Weekly Church Service – Christmas 1: 1 January 2023


Because Jesus himself was tested by what he suffered, he is able to help those who are being tested. Hebrews 2:18                                                                                                                                                                           



Almighty God,
who wonderfully created,
and yet more wonderfully restored,
the dignity of human nature:
in your mercy,
bring us to share the divine life of Jesus Christ, who came to share our human life,
and who now lives and reigns with you
and the Holy Spirit,
one God, now and for ever. Amen.



This week:

  • Isaiah 63:7-9
  • Psalm 148
  • Hebrews 2:10-18
  • Matthew 2:13-23

Next week:

  • Isaiah 60:1-6
  • Psalm 72:1-7, 10-14
  • Ephesians 3:1-12
  • Matthew 2:1-12

A Thought to Ponder

Christmas 1

The angel of the Lord appeared to Joseph in a dream: “Rise, take the child and his mother; flee to Egypt, and stay there until I tell you.”

Matthew’s Gospel continues his story of Jesus’ early years, focusing on the evangelist’s principal theme: that Jesus is the Messiah promised by

God long ago. Matthew portrays the Holy Family as outcasts, refugees in their own country. Bound together by love and trust in God and in one another, they embark on the dangerous journey to Egypt to flee the insane rage of Herod. Jesus relives the Exodus experience of Israel: he will come out of Egypt, the land of slavery, to establish a new covenant of liberation for the new Israel.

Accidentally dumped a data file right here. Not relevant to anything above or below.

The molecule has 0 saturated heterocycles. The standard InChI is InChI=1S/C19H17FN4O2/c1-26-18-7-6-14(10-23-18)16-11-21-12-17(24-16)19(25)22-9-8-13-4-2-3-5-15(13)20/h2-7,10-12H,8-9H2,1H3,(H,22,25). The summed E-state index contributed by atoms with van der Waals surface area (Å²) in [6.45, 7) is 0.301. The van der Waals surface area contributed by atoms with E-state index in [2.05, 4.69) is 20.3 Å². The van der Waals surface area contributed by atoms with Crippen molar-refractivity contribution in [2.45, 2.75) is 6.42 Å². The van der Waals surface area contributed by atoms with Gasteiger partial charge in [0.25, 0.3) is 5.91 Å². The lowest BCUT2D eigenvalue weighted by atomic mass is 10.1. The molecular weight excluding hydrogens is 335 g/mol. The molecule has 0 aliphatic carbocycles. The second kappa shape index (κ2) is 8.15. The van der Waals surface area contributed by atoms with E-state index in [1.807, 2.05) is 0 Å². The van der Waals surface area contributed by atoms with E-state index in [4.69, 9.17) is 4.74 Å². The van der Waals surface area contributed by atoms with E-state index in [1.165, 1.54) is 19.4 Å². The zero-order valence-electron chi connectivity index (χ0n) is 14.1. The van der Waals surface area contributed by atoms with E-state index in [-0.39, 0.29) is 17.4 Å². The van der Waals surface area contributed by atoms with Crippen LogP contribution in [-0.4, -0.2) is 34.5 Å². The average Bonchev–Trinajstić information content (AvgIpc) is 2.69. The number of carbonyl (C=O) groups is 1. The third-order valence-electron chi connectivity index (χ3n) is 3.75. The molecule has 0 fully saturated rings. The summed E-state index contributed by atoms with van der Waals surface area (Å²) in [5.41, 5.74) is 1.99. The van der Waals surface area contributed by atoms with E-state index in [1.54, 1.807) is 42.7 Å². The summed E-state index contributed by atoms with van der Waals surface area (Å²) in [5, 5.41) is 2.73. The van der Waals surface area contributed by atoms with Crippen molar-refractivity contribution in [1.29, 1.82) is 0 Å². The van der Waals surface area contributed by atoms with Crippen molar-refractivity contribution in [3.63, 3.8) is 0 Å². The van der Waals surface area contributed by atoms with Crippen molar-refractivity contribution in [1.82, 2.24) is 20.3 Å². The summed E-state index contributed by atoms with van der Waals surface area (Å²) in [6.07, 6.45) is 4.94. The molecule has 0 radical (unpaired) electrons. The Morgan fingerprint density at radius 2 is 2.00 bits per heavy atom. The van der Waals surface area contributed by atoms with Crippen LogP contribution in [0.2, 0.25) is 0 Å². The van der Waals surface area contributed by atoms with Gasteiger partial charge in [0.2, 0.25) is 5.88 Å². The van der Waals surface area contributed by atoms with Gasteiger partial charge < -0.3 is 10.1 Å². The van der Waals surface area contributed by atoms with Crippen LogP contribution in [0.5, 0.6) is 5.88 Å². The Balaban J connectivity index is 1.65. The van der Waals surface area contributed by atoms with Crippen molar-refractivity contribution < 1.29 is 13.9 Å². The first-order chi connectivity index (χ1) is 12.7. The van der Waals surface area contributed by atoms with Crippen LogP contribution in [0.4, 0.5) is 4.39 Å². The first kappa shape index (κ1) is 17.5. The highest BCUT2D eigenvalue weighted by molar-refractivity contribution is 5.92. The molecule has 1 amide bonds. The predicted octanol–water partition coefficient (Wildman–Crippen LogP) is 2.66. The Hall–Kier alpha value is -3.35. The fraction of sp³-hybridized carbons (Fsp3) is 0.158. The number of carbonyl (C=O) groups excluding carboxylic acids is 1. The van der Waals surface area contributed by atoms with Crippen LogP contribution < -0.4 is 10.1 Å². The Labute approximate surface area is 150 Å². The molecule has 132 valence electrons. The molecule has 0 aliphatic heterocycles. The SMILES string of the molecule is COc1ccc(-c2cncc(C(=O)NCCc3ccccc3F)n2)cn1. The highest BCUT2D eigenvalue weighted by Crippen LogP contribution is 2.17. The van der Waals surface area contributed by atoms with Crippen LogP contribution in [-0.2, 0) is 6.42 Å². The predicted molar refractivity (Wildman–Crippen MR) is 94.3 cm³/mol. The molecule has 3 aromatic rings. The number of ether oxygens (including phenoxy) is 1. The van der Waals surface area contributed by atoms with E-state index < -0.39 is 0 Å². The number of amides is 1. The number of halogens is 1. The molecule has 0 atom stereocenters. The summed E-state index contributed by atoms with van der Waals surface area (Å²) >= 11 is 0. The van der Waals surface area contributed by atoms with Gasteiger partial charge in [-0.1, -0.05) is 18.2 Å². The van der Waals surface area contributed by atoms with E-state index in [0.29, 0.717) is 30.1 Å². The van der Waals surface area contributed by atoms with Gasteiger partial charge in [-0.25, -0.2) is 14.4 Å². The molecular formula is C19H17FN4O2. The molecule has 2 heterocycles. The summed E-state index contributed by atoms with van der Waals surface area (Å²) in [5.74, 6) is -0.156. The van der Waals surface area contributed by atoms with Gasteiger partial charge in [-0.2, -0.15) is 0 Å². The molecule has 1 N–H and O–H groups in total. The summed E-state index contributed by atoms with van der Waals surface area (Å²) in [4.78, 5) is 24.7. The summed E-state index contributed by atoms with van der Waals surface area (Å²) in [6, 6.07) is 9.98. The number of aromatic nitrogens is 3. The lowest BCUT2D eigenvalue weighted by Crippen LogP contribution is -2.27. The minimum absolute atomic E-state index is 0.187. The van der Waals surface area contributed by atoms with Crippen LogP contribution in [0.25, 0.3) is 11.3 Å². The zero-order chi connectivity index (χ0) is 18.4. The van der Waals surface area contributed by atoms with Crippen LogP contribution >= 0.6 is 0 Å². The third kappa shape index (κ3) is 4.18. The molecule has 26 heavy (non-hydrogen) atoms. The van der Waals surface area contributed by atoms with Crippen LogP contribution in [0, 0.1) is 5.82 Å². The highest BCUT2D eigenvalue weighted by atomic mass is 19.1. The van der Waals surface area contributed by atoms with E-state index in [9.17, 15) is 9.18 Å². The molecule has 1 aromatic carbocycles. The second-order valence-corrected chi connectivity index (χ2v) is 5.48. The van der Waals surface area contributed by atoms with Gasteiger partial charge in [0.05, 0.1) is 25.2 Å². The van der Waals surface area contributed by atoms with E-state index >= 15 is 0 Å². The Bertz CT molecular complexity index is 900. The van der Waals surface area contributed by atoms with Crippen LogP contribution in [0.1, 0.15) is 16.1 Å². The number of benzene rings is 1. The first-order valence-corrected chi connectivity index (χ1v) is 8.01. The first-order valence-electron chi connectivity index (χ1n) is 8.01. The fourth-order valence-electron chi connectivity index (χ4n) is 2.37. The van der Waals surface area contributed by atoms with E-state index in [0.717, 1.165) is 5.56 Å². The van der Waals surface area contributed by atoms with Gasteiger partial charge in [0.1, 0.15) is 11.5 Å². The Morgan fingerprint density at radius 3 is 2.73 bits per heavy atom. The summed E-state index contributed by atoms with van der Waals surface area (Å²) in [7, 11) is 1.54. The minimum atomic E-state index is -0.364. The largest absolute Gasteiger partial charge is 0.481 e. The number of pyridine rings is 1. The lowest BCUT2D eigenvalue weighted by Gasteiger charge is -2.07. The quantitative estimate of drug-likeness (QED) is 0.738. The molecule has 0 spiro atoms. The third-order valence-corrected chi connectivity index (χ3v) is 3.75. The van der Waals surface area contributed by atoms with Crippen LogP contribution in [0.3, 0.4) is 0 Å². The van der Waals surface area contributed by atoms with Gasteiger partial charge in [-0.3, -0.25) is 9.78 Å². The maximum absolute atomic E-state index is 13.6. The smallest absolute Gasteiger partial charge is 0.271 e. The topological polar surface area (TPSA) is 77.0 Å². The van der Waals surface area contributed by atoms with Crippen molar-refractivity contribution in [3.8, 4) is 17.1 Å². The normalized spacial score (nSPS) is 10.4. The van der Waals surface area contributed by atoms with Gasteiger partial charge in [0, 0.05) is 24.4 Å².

Today’s Feast of the Holy Family calls us to re-discover and celebrate our own families as harbours of forgiveness and understanding and safe places of unconditional love, welcome and acceptance.

The Holy Family is a model for our families as we confront the many tensions and crises that threaten the stability, peace and unity that are the joys of being a family.

Matthew’s Gospel of Mary and Joseph’s escape to Egypt has been lived by countless families in every place and time. Today’s Feast of the Holy Family confronts us with the struggle of many families to escape the brutality and cruelty of the Herod’s of our time, seeking a new life in whatever Egypt they can find – and God’s call to us, as their brothers and sisters, to make a place for them where they will find safety, justice and dignity as God’s own.

Matthew’s Gospel of the Holy Family’s fleeing the murderous wrath of Herod portends what is to come: the Christmas crib is overshadowed by the cross of Holy Week, this holy birth is the beginning of our rebirth in the resurrection.

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